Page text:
Edith Cowan University turns 30 this year, and Rosalind Appleby says the WA Academy of Performing Arts celebrated in style with a performing arts party that looked both backwards and forwards.
‘Celebrate’, West Australian Academy of Performing Arts ·
Perth Concert Hall, 31 July 2021 ·
There was not an empty seat in the Concert Hall on Friday night as the WA Academy of Performing Arts (WAAPA) marked the 30th anniversary of Edith Cowan University (ECU). There was precious little breathing space on the stage either, as students from music, dance, theatre, fashion, film and Aboriginal performance courses showcased the University’s creative beating heart.
WAAPA is unique in Australia for housing multiple artforms under one roof and the evening’s director Brendan Hanson, (who made his debut on the same stage as a student thirty years earlier) had the challenging job of integrating all 350 performers into a coherent form.
Dr Roma Yibiyung Winmar (Elder-in-Residence at ECU) opened proceedings with a welcome to country and an unpretentious performance of Noongar song “Waalawaliny” by Clint Bracknell. Winmar has worked significantly in education and the arts and it was fitting in this showcase – which looked both backwards and forwards – to acknowledge her alongside the university’s namesake Edith Cowan, also a driving force for education and social reform and whose maiden speech to parliament was performed (and adapted) by Bachelor of Performing Arts students.
Lines of musicians from the WAAPA Symphony Orchestra filled the rear of the stage, under the direction of Jessica Gethin. Their reliable and attentive playing provided the adhesive between the different performances, often supplemented by the WAAPA Chorus and Gospel Choir.
Defying Gravity’s arresting performance of the percussion piece Celebrate by Marcus Perrozzi was matched by the sizzling energy of the Contemporary Music students’ performance of “Gone Under” by Snarky Puppy. Various incarnations of the jazz band (sadly squashed into a dimly lit corner) showcased the world class jazz for which WAAPA is renowned.
Two short excerpts from LINK Dance Company, and a thrilling student performance of Brooke Leeder’s The Resistance (those synchronised lines of dancers, weaving among the slanting stripes of white light) showcased the dance course. The Contemporary Fashion Showcase was just as striking: 30 models wearing 30 designs representing 30 years of ECU, walking with nonchalant grace to Troy Roberts’ “The Mind Melder”.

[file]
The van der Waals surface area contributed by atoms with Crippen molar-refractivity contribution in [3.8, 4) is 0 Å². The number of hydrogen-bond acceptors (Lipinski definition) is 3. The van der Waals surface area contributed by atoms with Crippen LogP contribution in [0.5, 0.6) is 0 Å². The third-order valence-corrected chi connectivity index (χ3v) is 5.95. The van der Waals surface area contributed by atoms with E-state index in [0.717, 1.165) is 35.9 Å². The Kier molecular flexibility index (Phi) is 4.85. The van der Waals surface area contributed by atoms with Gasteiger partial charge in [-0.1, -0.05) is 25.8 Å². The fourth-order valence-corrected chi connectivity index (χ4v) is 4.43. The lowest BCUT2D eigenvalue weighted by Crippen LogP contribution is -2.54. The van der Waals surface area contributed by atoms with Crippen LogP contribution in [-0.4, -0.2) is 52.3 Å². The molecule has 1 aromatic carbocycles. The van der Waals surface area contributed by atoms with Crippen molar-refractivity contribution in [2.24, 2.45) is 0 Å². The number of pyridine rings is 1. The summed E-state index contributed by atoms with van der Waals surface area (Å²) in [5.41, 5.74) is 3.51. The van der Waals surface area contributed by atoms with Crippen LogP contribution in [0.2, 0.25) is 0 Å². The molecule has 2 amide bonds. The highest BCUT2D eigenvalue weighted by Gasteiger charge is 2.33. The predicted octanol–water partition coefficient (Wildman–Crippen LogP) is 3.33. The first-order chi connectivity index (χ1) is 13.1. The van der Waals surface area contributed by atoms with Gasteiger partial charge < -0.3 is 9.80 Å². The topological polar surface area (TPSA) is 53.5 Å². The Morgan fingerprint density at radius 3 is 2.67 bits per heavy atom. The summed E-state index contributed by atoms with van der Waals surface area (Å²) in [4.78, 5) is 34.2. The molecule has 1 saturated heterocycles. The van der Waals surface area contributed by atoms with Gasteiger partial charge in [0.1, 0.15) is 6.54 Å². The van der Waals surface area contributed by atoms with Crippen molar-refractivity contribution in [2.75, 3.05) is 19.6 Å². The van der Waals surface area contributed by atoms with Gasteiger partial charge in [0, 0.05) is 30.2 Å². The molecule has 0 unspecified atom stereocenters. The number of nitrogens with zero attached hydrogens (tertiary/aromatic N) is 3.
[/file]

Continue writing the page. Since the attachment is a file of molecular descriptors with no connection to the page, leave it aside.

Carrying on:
Aboriginal Performance students gave an immersive performance of Bracknell’s Break Loose, playing out on the screen and the stage, while “I’ve got rhythm” from the music theatre students was all sparkle and sass. As well as the parliament speech by Edith Cowan, theatre students performed a movement piece and a selection of Shakespeare scenes, while a Short Film Commission Shift (Helen Searle and Andrew Lewis) brought a further change of pace.
Woven through it all were (video) cameos from WAAPA luminaries such as Meow Meow and Hugh Jackman. Music theatre star Amy Manford swept onstage in a breathtaking white gown and her performance of Lloyd-Webber’s “Wishing you were somehow here again” was given deeper poignancy with photo tributes in memory of past teachers Geoff Gibbs, John Milson, Lucette Aldous, Lisle Jones and Richard Gill.
Other moments were less successful; the orchestra’s intricate playing in composition student Jonathon Jie Hong Yang’s Brave the Wave was somewhat lost in the distraction of enormous white balls bouncing around the stage – I couldn’t make the audio-visual connection here. Opera singers Emma Matthews, Paul O’Neill, Nicole Youl and Michael Lewis gave a live performance of a quartet from Rigoletto, which was beautifully sung but may have meant more with subtitles or at least a brief introduction.
But there was no time for extraneous words in these seamlessly segued performances. Even the dignitary speeches were delivered as videos (albeit with artistic licence: vice-chancellor Steve Chapman’s Wolverine claws!).
A new commission Be Transformed by Alice Humphries made a hefty finale, the composer incorporating a myriad of styles in a journey from mystical atonality to a festive finale of epic proportions. The warmth, energy and professionalism projecting from the stage lingered with me long after leaving the concert.
In many ways the overlapping art forms, styles and technologies offered a glimpse of the future, in particular the new Bachelor of music course launching in 2022 and designed around the increasingly collaborative industry of modern music. And then of course there is the new city campus, and the injection of energy this has given to the institution’s future planning. As the lights went out on this extravagant birthday party, there is every evidence to suggest the Academy will continue to achieve extraordinary success.
Pictured top: WAAPA’s various ensembles converge on stage to perform Alice Humphries finale ‘Be Transformed’. Photo Stephen Heath.
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